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Strumming Patterns for Beginning Acoustic and Electric Guitar
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Hit It The Way You Hear It?
Many guitarists try to duplicate the rhythms they hear much in the same way a drummer or a pianist approaches it. That is that these musicians hit their instruments in the exact rhythm they want to hear.
This method with a few exceptions does not work for the guitar. The "hit it as you hear it" makes a player sound stiff and jerky with bad timing. It does not groove.
The Big Issue
One of the most common problems that beginning guitarists encounter is that they find it difficult to maintain a consistent right hand strumming pattern.
The "Secret" to maintaining most rhythm patterns is to keep a consistent, relentless down and upstroke whether you strike the strings every time or not. That's it! Don't Stop don't change anything except whether you
- hit the strings,
- how many strings you decide to hit
- or not hit the strings and strum the air.
This is extremely important and is the way rhythm works on the guitar as you will learn shortly.
Four Basic Strokes
And they are... (drum roll)
- down stroke (hit the strings)
- up stroke (hit the strings)
- down stroke (don't hit the strings)
- up stroke (don't hit the strings)
It is through combinations of hitting or not hitting the strings while maintaining a consistent and even alternating down and up stroke that various rhythms are created.
Other Rhythm Components
Actually strumming up or down and missing the strings entirely. Don't stop.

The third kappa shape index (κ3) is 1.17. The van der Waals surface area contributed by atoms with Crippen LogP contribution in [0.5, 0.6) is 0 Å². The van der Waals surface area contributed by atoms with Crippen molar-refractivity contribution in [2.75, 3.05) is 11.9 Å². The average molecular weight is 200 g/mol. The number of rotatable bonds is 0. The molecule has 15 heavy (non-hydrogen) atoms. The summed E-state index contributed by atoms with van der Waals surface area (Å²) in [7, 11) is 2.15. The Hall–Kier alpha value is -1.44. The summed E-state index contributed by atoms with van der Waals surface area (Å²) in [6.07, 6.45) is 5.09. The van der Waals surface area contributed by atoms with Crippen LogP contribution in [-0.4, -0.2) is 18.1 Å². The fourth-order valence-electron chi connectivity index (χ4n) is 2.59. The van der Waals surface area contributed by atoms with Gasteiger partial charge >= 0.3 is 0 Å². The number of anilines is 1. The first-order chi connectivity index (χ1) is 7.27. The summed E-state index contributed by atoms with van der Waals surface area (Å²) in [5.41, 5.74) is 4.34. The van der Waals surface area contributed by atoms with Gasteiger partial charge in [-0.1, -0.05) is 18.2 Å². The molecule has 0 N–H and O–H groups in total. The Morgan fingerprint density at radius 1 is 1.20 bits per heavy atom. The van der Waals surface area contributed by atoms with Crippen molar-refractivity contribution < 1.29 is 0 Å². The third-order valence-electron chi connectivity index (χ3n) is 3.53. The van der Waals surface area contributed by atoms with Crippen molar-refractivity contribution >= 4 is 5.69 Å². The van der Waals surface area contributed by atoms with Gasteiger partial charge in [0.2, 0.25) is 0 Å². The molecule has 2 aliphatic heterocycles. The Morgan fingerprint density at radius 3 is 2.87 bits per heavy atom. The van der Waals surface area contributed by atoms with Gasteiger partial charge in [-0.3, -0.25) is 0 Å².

Feather or Ghost Strum
Barely touching the strings on an up or down stroke. Although almost imperceptible it adds a little extra groove to the pattern
Purposely hitting individual, groups of 2-6 strings. A general concept is to think low middle and high.
Striking the strings harder and softer in different spots creates extracted rhythms from a basic pattern.
- Covering the string with your fretting hand while strumming gives a percussive "scratch"
- Leaning on the strings with strumming hand (palm) also gives a scratch.
Drop the hand on the strings usually on beats 2 and 4 gives a percussive thump.
Drop the hand on the strings usually on beats 2 and 4 while simultaneously strumming.
The following rhythm patterns are 4 beats long and are to be played with an even down and up motion. Do not ever stop. Ever! Keep that strumming hand moving.
The tricky part about many rhythms is that the emphasis is on an upstroke (ans & beat). The problem is that when the player hears that upstroke followed by a silent downstroke (air strum) they want to stop their strum because they hear that pause in the the sound of the rhythm.
Don't get sucked in! Keep the hand moving. It can't be said enough.
Rhythm Pattern 1
Rhythm Guitar Video
Rhythm Pattern 1 with Selective Strumming
Rhythm Pattern 2
Rhythm Pattern 3
Rhythm Pattern 4
Rhythm Pattern 5
Rhythm Pattern 6
Rhythm Expertise on a Scale of 1-10
Who has trouble keeping an even rhythm pattern
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